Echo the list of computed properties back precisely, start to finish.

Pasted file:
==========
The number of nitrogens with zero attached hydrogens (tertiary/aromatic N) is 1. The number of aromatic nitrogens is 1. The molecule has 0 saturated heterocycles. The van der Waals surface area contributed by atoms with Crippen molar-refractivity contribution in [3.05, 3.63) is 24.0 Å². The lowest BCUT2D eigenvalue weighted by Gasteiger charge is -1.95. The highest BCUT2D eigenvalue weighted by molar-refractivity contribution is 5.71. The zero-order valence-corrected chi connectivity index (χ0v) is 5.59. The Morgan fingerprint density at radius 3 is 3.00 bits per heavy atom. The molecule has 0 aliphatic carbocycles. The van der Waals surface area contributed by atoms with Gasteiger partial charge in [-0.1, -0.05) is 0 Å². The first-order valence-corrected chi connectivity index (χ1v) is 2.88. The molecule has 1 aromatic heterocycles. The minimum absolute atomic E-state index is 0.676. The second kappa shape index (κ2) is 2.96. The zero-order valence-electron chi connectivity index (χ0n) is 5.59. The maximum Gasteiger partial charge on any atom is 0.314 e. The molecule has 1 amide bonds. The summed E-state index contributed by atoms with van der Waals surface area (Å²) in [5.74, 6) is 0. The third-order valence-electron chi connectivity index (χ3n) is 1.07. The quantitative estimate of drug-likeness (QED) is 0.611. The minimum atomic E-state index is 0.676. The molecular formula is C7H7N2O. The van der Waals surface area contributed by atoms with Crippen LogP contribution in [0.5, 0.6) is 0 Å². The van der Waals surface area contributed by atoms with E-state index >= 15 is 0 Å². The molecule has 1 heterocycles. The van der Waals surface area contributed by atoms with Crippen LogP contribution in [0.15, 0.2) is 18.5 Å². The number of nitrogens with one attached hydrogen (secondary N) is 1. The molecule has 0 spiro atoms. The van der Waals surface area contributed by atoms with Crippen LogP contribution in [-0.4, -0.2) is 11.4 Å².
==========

The number of nitrogens with zero attached hydrogens (tertiary/aromatic N) is 1. The number of aromatic nitrogens is 1. The molecule has 0 saturated heterocycles. The van der Waals surface area contributed by atoms with Crippen molar-refractivity contribution in [3.05, 3.63) is 24.0 Å². The lowest BCUT2D eigenvalue weighted by Gasteiger charge is -1.95. The highest BCUT2D eigenvalue weighted by molar-refractivity contribution is 5.71. The zero-order valence-corrected chi connectivity index (χ0v) is 5.59. The Morgan fingerprint density at radius 3 is 3.00 bits per heavy atom. The molecule has 0 aliphatic carbocycles. The van der Waals surface area contributed by atoms with Gasteiger partial charge in [-0.1, -0.05) is 0 Å². The first-order valence-corrected chi connectivity index (χ1v) is 2.88. The molecule has 1 aromatic heterocycles. The minimum absolute atomic E-state index is 0.676. The second kappa shape index (κ2) is 2.96. The zero-order valence-electron chi connectivity index (χ0n) is 5.59. The maximum Gasteiger partial charge on any atom is 0.314 e. The molecule has 1 amide bonds. The summed E-state index contributed by atoms with van der Waals surface area (Å²) in [5.74, 6) is 0. The third-order valence-electron chi connectivity index (χ3n) is 1.07. The quantitative estimate of drug-likeness (QED) is 0.611. The minimum atomic E-state index is 0.676. The molecular formula is C7H7N2O. The van der Waals surface area contributed by atoms with Crippen LogP contribution in [0.5, 0.6) is 0 Å². The van der Waals surface area contributed by atoms with E-state index >= 15 is 0 Å². The molecule has 1 heterocycles. The van der Waals surface area contributed by atoms with Crippen LogP contribution in [0.15, 0.2) is 18.5 Å². The number of nitrogens with one attached hydrogen (secondary N) is 1. The molecule has 0 spiro atoms. The van der Waals surface area contributed by atoms with Crippen LogP contribution in [-0.4, -0.2) is 11.4 Å².